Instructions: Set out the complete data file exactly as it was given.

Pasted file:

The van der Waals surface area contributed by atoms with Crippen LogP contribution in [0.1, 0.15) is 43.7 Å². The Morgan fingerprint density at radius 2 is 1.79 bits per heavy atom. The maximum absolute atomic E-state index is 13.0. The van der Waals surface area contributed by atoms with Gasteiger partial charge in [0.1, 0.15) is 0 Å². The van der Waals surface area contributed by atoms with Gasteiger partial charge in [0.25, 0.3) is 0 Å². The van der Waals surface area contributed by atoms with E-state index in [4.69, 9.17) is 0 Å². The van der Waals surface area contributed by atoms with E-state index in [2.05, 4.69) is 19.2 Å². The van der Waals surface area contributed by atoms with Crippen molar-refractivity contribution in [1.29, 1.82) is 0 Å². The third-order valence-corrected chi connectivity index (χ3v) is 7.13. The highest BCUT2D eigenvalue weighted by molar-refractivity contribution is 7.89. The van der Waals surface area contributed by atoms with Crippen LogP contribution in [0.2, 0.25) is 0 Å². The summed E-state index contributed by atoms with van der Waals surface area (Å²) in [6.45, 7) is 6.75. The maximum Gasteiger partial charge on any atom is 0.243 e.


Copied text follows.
The van der Waals surface area contributed by atoms with Crippen LogP contribution in [0.1, 0.15) is 43.7 Å². The Morgan fingerprint density at radius 2 is 1.79 bits per heavy atom. The maximum absolute atomic E-state index is 13.0. The van der Waals surface area contributed by atoms with Gasteiger partial charge in [0.1, 0.15) is 0 Å². The van der Waals surface area contributed by atoms with Gasteiger partial charge in [0.25, 0.3) is 0 Å². The van der Waals surface area contributed by atoms with E-state index in [4.69, 9.17) is 0 Å². The van der Waals surface area contributed by atoms with E-state index in [2.05, 4.69) is 19.2 Å². The van der Waals surface area contributed by atoms with Crippen molar-refractivity contribution in [1.29, 1.82) is 0 Å². The third-order valence-corrected chi connectivity index (χ3v) is 7.13. The highest BCUT2D eigenvalue weighted by molar-refractivity contribution is 7.89. The van der Waals surface area contributed by atoms with Crippen LogP contribution in [0.2, 0.25) is 0 Å². The summed E-state index contributed by atoms with van der Waals surface area (Å²) in [6.45, 7) is 6.75. The maximum Gasteiger partial charge on any atom is 0.243 e.